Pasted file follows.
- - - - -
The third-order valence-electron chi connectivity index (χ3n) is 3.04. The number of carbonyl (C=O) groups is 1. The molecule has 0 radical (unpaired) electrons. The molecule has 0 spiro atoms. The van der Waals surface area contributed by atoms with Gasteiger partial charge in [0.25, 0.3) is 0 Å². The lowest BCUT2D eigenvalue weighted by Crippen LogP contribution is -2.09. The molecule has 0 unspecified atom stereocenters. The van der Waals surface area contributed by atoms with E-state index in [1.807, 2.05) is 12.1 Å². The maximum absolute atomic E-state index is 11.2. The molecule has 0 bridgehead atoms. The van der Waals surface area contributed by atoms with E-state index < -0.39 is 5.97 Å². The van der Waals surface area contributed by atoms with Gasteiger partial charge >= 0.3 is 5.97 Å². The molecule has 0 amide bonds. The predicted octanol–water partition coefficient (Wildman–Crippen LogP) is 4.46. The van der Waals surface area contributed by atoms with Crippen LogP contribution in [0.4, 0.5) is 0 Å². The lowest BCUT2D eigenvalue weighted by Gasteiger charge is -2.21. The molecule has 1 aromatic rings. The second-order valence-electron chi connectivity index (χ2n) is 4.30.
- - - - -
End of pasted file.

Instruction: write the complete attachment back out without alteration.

The third-order valence-electron chi connectivity index (χ3n) is 3.04. The number of carbonyl (C=O) groups is 1. The molecule has 0 radical (unpaired) electrons. The molecule has 0 spiro atoms. The van der Waals surface area contributed by atoms with Gasteiger partial charge in [0.25, 0.3) is 0 Å². The lowest BCUT2D eigenvalue weighted by Crippen LogP contribution is -2.09. The molecule has 0 unspecified atom stereocenters. The van der Waals surface area contributed by atoms with E-state index in [1.807, 2.05) is 12.1 Å². The maximum absolute atomic E-state index is 11.2. The molecule has 0 bridgehead atoms. The van der Waals surface area contributed by atoms with E-state index < -0.39 is 5.97 Å². The van der Waals surface area contributed by atoms with Gasteiger partial charge >= 0.3 is 5.97 Å². The molecule has 0 amide bonds. The predicted octanol–water partition coefficient (Wildman–Crippen LogP) is 4.46. The van der Waals surface area contributed by atoms with Crippen LogP contribution in [0.4, 0.5) is 0 Å². The lowest BCUT2D eigenvalue weighted by Gasteiger charge is -2.21. The molecule has 1 aromatic rings. The second-order valence-electron chi connectivity index (χ2n) is 4.30.